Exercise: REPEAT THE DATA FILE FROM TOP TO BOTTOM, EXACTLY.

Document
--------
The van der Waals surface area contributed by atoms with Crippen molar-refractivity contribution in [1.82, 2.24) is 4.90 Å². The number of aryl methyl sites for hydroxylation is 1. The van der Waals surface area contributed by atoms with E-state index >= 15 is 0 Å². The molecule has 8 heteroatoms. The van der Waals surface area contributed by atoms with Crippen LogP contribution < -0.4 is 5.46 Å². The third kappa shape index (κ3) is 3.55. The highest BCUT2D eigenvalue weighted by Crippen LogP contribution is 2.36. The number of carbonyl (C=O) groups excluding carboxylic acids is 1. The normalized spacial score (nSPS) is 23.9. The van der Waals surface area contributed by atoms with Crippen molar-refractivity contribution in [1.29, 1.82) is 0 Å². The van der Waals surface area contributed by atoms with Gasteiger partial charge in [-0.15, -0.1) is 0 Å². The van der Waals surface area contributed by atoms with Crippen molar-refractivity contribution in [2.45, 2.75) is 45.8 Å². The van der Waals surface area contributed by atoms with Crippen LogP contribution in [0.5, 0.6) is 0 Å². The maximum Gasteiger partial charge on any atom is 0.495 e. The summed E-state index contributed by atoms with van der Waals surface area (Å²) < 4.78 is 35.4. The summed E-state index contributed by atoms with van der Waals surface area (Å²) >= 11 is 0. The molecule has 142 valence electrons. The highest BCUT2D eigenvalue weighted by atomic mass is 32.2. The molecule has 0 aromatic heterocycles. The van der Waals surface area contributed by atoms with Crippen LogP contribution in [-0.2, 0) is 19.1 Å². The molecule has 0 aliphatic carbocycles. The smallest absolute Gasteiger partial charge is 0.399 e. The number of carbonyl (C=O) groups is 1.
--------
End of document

The van der Waals surface area contributed by atoms with Crippen molar-refractivity contribution in [1.82, 2.24) is 4.90 Å². The number of aryl methyl sites for hydroxylation is 1. The van der Waals surface area contributed by atoms with E-state index >= 15 is 0 Å². The molecule has 8 heteroatoms. The van der Waals surface area contributed by atoms with Crippen LogP contribution < -0.4 is 5.46 Å². The third kappa shape index (κ3) is 3.55. The highest BCUT2D eigenvalue weighted by Crippen LogP contribution is 2.36. The number of carbonyl (C=O) groups excluding carboxylic acids is 1. The normalized spacial score (nSPS) is 23.9. The van der Waals surface area contributed by atoms with Crippen molar-refractivity contribution in [1.29, 1.82) is 0 Å². The van der Waals surface area contributed by atoms with Gasteiger partial charge in [-0.15, -0.1) is 0 Å². The van der Waals surface area contributed by atoms with Crippen molar-refractivity contribution in [2.45, 2.75) is 45.8 Å². The van der Waals surface area contributed by atoms with Crippen LogP contribution in [0.5, 0.6) is 0 Å². The maximum Gasteiger partial charge on any atom is 0.495 e. The summed E-state index contributed by atoms with van der Waals surface area (Å²) < 4.78 is 35.4. The summed E-state index contributed by atoms with van der Waals surface area (Å²) >= 11 is 0. The molecule has 142 valence electrons. The highest BCUT2D eigenvalue weighted by atomic mass is 32.2. The molecule has 0 aromatic heterocycles. The van der Waals surface area contributed by atoms with Crippen LogP contribution in [-0.2, 0) is 19.1 Å². The molecule has 0 aliphatic carbocycles. The smallest absolute Gasteiger partial charge is 0.399 e. The number of carbonyl (C=O) groups is 1.